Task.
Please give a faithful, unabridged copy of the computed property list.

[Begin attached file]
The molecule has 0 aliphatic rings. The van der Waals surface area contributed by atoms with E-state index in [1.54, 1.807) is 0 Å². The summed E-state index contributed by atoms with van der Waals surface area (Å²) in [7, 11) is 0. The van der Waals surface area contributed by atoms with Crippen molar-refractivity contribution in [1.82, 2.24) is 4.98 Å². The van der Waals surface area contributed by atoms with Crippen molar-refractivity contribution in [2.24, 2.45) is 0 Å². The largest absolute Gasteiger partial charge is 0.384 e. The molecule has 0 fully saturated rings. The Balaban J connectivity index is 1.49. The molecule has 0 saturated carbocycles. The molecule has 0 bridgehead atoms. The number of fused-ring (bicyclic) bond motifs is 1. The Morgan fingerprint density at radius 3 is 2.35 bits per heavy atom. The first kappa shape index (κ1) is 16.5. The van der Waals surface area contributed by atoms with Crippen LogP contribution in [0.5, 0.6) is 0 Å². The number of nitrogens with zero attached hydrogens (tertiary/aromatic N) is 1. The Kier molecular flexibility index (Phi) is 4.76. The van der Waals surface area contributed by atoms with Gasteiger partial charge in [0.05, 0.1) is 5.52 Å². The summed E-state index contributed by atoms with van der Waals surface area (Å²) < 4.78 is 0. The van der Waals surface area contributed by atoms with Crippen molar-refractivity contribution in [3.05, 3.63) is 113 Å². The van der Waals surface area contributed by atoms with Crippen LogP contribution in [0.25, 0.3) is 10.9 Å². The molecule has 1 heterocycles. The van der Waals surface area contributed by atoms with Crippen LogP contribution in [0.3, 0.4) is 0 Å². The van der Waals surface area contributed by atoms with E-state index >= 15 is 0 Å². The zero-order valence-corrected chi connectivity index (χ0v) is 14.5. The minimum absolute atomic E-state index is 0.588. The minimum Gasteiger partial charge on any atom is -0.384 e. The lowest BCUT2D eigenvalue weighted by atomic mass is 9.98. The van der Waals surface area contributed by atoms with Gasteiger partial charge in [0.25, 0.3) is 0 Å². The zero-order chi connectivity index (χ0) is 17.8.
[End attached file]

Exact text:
The molecule has 0 aliphatic rings. The van der Waals surface area contributed by atoms with E-state index in [1.54, 1.807) is 0 Å². The summed E-state index contributed by atoms with van der Waals surface area (Å²) in [7, 11) is 0. The van der Waals surface area contributed by atoms with Crippen molar-refractivity contribution in [1.82, 2.24) is 4.98 Å². The van der Waals surface area contributed by atoms with Crippen molar-refractivity contribution in [2.24, 2.45) is 0 Å². The largest absolute Gasteiger partial charge is 0.384 e. The molecule has 0 fully saturated rings. The Balaban J connectivity index is 1.49. The molecule has 0 saturated carbocycles. The molecule has 0 bridgehead atoms. The number of fused-ring (bicyclic) bond motifs is 1. The Morgan fingerprint density at radius 3 is 2.35 bits per heavy atom. The first kappa shape index (κ1) is 16.5. The van der Waals surface area contributed by atoms with Crippen LogP contribution in [0.5, 0.6) is 0 Å². The number of nitrogens with zero attached hydrogens (tertiary/aromatic N) is 1. The Kier molecular flexibility index (Phi) is 4.76. The van der Waals surface area contributed by atoms with Gasteiger partial charge in [0.05, 0.1) is 5.52 Å². The summed E-state index contributed by atoms with van der Waals surface area (Å²) < 4.78 is 0. The van der Waals surface area contributed by atoms with Crippen molar-refractivity contribution in [3.05, 3.63) is 113 Å². The van der Waals surface area contributed by atoms with Crippen LogP contribution in [0.25, 0.3) is 10.9 Å². The molecule has 1 heterocycles. The van der Waals surface area contributed by atoms with Crippen LogP contribution in [0.3, 0.4) is 0 Å². The van der Waals surface area contributed by atoms with E-state index >= 15 is 0 Å². The zero-order valence-corrected chi connectivity index (χ0v) is 14.5. The minimum absolute atomic E-state index is 0.588. The minimum Gasteiger partial charge on any atom is -0.384 e. The lowest BCUT2D eigenvalue weighted by atomic mass is 9.98. The van der Waals surface area contributed by atoms with Gasteiger partial charge in [0.25, 0.3) is 0 Å². The zero-order chi connectivity index (χ0) is 17.8.